Ditko and Stan had a falling out for some reason that is still debated. Some say it was a disagreement over the creative direction of the book, specifically the identity of Spider-Man's chief villain, the Green Goblin. Other say this can be discounted, and the true reason is between Stan and Steve. In any case, after three years on the book, Ditko was replaced by John Romita. In retrospect, where Steve is known for his action drawing, John is known for his women. Romita took Peter Parker, now in college, and finally worked him toward getting laid. At least that's what I like to think. In any case, he introduced readers to new glamor girl Mary Jane Watson and prettied up Ditko's Gwen Stacy creation, giving Peter a love triangle that finally seemed to be drifting towards Gwen. He hipped Peter up a bit in other ways, taking him out of his aunt's house and putting him in a pad with college buddy Harry Osborn, even giving him a motorcycle to cruise around town with. (Modern Spider-Man has made the joke that he still doesn't have a drivers' license. After all, when you learn to swing on webs at 15...) This went so far as to cause fans to write letters complaining that the Problem Peter Parker of old had been replaced by an unrecognizable Swinger Pete.
After a couple of years, Romita seemed to take more of an overseer role with the art. Marvel tried to do a second Spider-Man title that would be magazine-sized and would be sold with regular magazines rather than comics. So Romita's duties were stuck between the regular monthly title, and this new higher-priced quarterly. So Romita started being given credit as Layouts or Innovator, rather than Penciller or Artist. And in the last year or so, Jim Mooney began to pencil the ideas given him by Lee and Romita (with Romita sometimes being substituted with John Buscema).
Jim Mooney increased the darkness of the Spider-Man title. I don't mean this as post-modern psychological darkness, although a little of that may have been a side-result. But actual darkness in the art. Increased shading. More grunge to the backgrounds. Increasing the mystery-feel of the mag. In addition to fighting super-villains, Spider-Man has always been a mystery crime-fighter as well. It was also during this time that the stories began to incorporate non-white characters more, increasing the modern and relevant feel of the stories. Mooney also began to cement the ties between Peter Parker and his beautiful blonde Gwen Stacy. Mary Jane was a thing of the past, supposedly dating roommate Harry Osborn, but she was rarely seen in the mag anymore, if at all.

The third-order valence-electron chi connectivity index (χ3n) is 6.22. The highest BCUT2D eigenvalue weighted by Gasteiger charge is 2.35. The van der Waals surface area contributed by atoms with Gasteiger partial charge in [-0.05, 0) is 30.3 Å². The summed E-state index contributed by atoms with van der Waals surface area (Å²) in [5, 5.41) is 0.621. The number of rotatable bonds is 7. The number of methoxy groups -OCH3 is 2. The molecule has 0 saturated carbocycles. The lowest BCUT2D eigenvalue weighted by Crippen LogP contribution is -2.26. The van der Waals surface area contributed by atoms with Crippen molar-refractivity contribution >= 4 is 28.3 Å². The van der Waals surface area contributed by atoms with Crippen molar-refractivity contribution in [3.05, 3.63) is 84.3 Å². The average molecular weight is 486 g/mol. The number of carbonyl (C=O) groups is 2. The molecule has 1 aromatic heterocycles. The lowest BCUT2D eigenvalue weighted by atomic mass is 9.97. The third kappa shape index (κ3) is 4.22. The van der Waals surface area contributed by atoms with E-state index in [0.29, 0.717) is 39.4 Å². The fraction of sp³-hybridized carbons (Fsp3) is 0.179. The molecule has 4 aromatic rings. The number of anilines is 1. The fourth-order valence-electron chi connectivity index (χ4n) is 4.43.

With villains like the Vulture, Doctor Octopus, the Lizard, and the Rhino, Spider-Man seems to attract animal-themed villains. Recently, I understand, they even did an arc exploring that very concept, but that was before my return. I hope to read it some day. But possibly his greatest villain during this era, possibly during all eras, was the Green Goblin. Beginning as a cooky character who sought to take over the mob rackets of New York City, the Green Goblin quickly rose to be a fan favorite, partly because his origins and identity were kept in secret, unlike virtually all other villains in the series. Romita's first story, after taking over the reins from Ditko, was to tell the story of how the Green Goblin becomes the first person ever to unmask Spider-Man (that is, without it being immediately explained away by extenuating circumstances, which had happened once or twice before). This was immediately followed by his removing his own mask, revealing himself to be the father of Peter's friend from college, and later roommate, Harry Osborn. This mutual unmasking appointed the Green Goblin as Spider-Man's first psychological enemy, whose threat was beyond the mere physical.
Other great villains from this time include Doctor Octopus, a man whose mechanical arms created for dealing with radioactive experiments behind a lead shield were fused to his body by such an experiment going sour; the Lizard, a one-armed scientist who sought to use reptilian biochemistry to regenerate his missing limb, only to cause his entire body to mutate into a man-sized reptile; and the Kingpin, who would later come to be one of Daredevil's main menaces, but who now threatened Spider-Man by being both a physical threat in his own right and a master-planner behind many criminal schemes which Spider-Man was obligated to thwart.
Overall, this was some solid storytelling. Yes, there were some lulus. The Looter and the Ringmaster come to mind. And others like the Vulture and Mysterio were used both well and badly. But I think I may be descending from here, as I move into the 70s. Later editor-in-chief Jim Shooter has gone on record saying that Marvel's contract to adapt the new science fiction movie Star Wars, and their continuation of that series, saved the company from going under in 1977, so I'm afraid of where Spider-Man will be at that time. I know there's a Spider-Mobile somewhere in there, and that causes me to shudder a bit. But here's to the journey.